Title

Cost-Effective Tissue Perfusion Bioreactor

Lead Author Major

Bioengineering

Lead Author Status

Senior

Format

SOECS Senior Project Demonstration

Faculty Mentor Name

Huihui Xu

Faculty Mentor Email

hxu@pacific.edu

Faculty Mentor Department

Bioengineering

Abstract/Artist Statement

There is a need to develop a cost effective bioreactor. Growing tissue in vitro is a scientific process that is of rapid growing interests in the research community due to its clinical and educational potential. However, most commercially available bioreactors are too expensive, typically in the range of tens of thousands of dollars. Such high cost of technology inhibits the progress of the tissue engineering field. Therefore, we attempt to remedy this issue by creating a cost effective tissue perfusion bioreactor that can maintain homeostatic cell conditions (37o C, 5 % CO2) and provide a physical stimulus. A convenient housing for a cell scaffold is constructed with a dual, incubator and culture, chamber design. The culture chamber is connected via tubing to a peristaltic pump, which flows cell-specific media inducing a physical shear stress on the culture. Temperature and carbon dioxide levels are regulated by incorporating temperature and carbon dioxide feedback control systems. With appropriate transducers, the temperature and carbon dioxide levels within the culture environment is measured and these signals are sent to a microcontroller. The microcontroller then sends out control signals to regulate these vital conditions by turning on an external heater adhered to the incubator chamber and / or opening a valve to a carbon dioxide cartridge leading into a media reservoir. Once the culture environment returns to the homeostatic conditions, the microcontroller turns off the heater and / or closes the valve accordingly. Here, we demonstrate a method of cost effective regulation of conditions necessary for cell proliferation, with pulsatile perfusion. This can be further developed to a complete tissue culture system with the addition of a cell source. The cost-effective nature and simple assembly make the proposed design useful for educational or even clinical purposes. The long term goal of this project is to further propel the growth of the tissue engineering field and result in clinical applications that could ultimately save lives.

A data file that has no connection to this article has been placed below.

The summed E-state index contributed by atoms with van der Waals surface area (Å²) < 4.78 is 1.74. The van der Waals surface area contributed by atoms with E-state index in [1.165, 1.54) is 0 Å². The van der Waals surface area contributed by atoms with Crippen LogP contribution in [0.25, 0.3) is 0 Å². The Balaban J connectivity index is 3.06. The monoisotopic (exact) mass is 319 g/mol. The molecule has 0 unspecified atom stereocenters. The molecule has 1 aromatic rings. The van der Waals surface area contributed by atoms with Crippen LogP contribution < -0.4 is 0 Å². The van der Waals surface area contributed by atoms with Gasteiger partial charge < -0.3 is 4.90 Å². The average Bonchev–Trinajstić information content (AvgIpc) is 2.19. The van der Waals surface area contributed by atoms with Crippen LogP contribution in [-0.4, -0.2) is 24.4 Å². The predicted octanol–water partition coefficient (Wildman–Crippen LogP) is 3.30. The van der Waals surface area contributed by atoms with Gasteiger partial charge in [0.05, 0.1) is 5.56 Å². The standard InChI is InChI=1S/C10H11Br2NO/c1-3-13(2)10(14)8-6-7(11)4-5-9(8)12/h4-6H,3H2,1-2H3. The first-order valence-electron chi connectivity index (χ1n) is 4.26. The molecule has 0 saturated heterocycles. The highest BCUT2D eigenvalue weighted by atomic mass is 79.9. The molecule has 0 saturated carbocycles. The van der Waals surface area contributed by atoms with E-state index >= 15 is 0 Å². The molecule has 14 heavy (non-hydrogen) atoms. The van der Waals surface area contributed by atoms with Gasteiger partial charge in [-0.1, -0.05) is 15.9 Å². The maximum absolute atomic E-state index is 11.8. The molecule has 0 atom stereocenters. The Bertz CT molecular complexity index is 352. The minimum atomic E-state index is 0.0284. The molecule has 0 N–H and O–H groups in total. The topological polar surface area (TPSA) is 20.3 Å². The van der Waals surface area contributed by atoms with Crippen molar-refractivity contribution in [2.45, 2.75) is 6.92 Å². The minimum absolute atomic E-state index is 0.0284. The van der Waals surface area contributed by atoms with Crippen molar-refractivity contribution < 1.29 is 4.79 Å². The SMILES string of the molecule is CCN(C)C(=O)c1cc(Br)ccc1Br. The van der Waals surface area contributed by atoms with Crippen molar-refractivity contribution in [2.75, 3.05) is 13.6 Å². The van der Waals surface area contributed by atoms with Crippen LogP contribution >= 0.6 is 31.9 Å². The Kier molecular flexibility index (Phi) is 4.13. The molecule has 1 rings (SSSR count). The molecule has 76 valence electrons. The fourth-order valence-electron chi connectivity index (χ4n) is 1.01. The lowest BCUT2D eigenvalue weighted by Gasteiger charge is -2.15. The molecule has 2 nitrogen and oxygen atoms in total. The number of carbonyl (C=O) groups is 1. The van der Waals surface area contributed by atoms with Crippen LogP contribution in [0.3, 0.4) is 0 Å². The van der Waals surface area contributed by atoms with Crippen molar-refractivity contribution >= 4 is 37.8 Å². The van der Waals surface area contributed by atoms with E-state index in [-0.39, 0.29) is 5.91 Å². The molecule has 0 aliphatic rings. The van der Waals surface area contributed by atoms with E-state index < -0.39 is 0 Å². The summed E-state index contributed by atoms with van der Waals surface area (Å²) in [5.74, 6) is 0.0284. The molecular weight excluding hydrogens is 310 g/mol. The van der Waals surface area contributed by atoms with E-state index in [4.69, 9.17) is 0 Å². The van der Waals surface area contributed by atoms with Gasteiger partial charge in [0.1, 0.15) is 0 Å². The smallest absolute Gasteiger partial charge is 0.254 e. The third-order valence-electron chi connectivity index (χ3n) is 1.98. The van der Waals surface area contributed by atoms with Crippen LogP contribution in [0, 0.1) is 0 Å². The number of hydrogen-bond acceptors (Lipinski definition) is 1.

Location

School of Engineering & Computer Science

Start Date

5-5-2018 3:30 PM

End Date

5-5-2018 4:30 PM

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May 5th, 3:30 PM May 5th, 4:30 PM

Cost-Effective Tissue Perfusion Bioreactor

School of Engineering & Computer Science

There is a need to develop a cost effective bioreactor. Growing tissue in vitro is a scientific process that is of rapid growing interests in the research community due to its clinical and educational potential. However, most commercially available bioreactors are too expensive, typically in the range of tens of thousands of dollars. Such high cost of technology inhibits the progress of the tissue engineering field. Therefore, we attempt to remedy this issue by creating a cost effective tissue perfusion bioreactor that can maintain homeostatic cell conditions (37o C, 5 % CO2) and provide a physical stimulus. A convenient housing for a cell scaffold is constructed with a dual, incubator and culture, chamber design. The culture chamber is connected via tubing to a peristaltic pump, which flows cell-specific media inducing a physical shear stress on the culture. Temperature and carbon dioxide levels are regulated by incorporating temperature and carbon dioxide feedback control systems. With appropriate transducers, the temperature and carbon dioxide levels within the culture environment is measured and these signals are sent to a microcontroller. The microcontroller then sends out control signals to regulate these vital conditions by turning on an external heater adhered to the incubator chamber and / or opening a valve to a carbon dioxide cartridge leading into a media reservoir. Once the culture environment returns to the homeostatic conditions, the microcontroller turns off the heater and / or closes the valve accordingly. Here, we demonstrate a method of cost effective regulation of conditions necessary for cell proliferation, with pulsatile perfusion. This can be further developed to a complete tissue culture system with the addition of a cell source. The cost-effective nature and simple assembly make the proposed design useful for educational or even clinical purposes. The long term goal of this project is to further propel the growth of the tissue engineering field and result in clinical applications that could ultimately save lives.